Responding to the credit crunch: What now for librarians and libraries?

March 26, 2010 at 11:47 am | Posted in Libraries | Leave a comment
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ALPSP has released the results of its survey of librarians entitled ‘Responding to the credit crunch: What now for librarians and libraries?‘. The survey attracted 173 respondents from 14 countries (58% of respondents were from the US, 17% from the UK).

Key points are:

E-only
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There is a strong desire among librarians to move away from print-on-paper journals. 90% of librarians responding either strongly agreed or agreed that they would like to move more journal titles to electronic only with only 2% disagreeing.

The main reasons for librarians wishing to move to electronic-only access provision for journals are the low usage of the print version of journal, to take advantage of any saving on subscription price and to save shelving space.

The main reason cited by librarians for not moving more journals to electronic only is that it is not offered by the publisher, with concerns over perpetual access (post cancellation access) a close second.

‘Big Deals’
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There are strong pro- and anti-‘Big Deal’ groups of librarians, but the evidence is that the proportion of journals purchased as part of a Big Deal will increase in 2010, with a corresponding decrease in the number of journals purchased as single subscriptions. (Big Deals are > 90% purchased through consortia.) Confusingly, however, there are also signs of higher rates of cancellation or downgrading of deals by existing Big-Deal subscribers.

Economics Consultants to Examine Bloc Payment Mechanisms for Online Journals : JISC

March 26, 2010 at 11:41 am | Posted in Electronic Publishing, Journals Publishing | Leave a comment

JISC Collections invites proposals to explore the metrics that could be used for the redistribution of costs between all the libraries participating in bloc purchase and to create a model that demonstrates the cost benefits of participating in a bloc purchase.  In this context a ‘bloc’ could be all of the higher education institutions in a country, Scotland, England, Wales or Northern Ireland or any combination of institutions in those countries, or indeed all of the UK higher education institutions in the UK.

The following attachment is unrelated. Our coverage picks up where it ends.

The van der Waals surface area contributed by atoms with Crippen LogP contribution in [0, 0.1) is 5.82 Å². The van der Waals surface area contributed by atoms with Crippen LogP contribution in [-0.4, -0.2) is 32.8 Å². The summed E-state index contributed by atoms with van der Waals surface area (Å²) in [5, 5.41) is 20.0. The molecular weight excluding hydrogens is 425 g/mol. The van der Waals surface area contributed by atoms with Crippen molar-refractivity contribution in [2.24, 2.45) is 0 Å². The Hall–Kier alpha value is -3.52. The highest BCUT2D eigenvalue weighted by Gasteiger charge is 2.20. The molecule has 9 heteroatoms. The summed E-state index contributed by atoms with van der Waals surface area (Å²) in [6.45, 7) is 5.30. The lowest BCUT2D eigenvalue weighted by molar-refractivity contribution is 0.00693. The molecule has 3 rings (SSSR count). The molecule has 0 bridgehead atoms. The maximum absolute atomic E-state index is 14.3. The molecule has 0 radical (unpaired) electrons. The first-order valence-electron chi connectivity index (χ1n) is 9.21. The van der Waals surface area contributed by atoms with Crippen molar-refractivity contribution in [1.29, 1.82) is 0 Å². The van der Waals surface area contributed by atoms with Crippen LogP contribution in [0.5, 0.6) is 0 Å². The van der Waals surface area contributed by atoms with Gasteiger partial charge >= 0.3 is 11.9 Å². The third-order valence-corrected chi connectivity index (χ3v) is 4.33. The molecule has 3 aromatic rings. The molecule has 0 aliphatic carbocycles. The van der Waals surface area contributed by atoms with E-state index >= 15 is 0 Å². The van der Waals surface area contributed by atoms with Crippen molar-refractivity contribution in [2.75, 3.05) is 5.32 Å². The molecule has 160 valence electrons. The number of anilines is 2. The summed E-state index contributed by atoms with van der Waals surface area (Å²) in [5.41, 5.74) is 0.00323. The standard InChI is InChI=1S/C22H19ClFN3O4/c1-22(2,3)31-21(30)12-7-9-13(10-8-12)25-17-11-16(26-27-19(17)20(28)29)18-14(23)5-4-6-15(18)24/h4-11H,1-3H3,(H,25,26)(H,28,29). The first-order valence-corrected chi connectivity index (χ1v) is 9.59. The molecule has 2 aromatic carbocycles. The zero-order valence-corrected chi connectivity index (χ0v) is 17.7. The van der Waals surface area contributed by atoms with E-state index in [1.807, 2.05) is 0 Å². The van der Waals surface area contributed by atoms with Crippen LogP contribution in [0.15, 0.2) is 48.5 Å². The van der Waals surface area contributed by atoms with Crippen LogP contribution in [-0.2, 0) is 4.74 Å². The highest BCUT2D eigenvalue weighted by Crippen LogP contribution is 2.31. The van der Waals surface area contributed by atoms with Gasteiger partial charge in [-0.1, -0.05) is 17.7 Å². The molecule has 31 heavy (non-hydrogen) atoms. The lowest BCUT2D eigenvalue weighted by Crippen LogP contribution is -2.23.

Economics Consultants to Examine Bloc Payment Mechanisms for Online Journals : JISC

Online/On-Demand Roundup

March 26, 2010 at 11:36 am | Posted in E-Books, Electronic Publishing, Monographs, Print on Demand (PoD) | Leave a comment
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Sydney UP
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“Sydney University Press was restarted in 2003 as a digital and print “on demand” publisher. Books can be ordered from the SUP website and are printed and dispatched as required.”

Rice UP
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“Users will be able to view the content online for free or purchase a copy of the book for download through the Rice University Press Web site. Alternatively, thanks to Connexions’ partnership with on-demand printer QOOP, users will be able to order printed books if they want, in every style from softbound black-and-white on inexpensive paper to leather-bound full-color hardbacks on high-gloss paper. ‘As with a traditional press, our publications will be peer-reviewed, professionally vetted and very high quality,’ Henry said. ‘But the choice to have a printed copy will be up to the customer.’…”

Manchester UP
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“MUP currently has about 110 ebooks, sold through various channels, and has plans to digitise a further 300 to 400 books. Furthermore MUP currently has around 150 titles regularly reprinting as Print on Demand.”

Univ. of Pittsburgh Press
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“The University of Pittsburgh Press has made 500 out-of-print titles open access with a future fee-based print-on-demand option.”

Univ. of Michigan Press
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“The University of Michigan Press is announcing today that it will shift its scholarly publishing from being primarily a traditional print operation to one that is primarily digital.

Within two years, press officials expect well over 50 of the 60-plus monographs that the press publishes each year — currently in book form — to be released only in digital editions. Readers will still be able to use print-on-demand systems to produce versions that can be held in their hands, but the press will consider the digital monograph the norm. Many university presses are experimenting with digital publishing, but the Michigan announcement may be the most dramatic to date by a major university press.”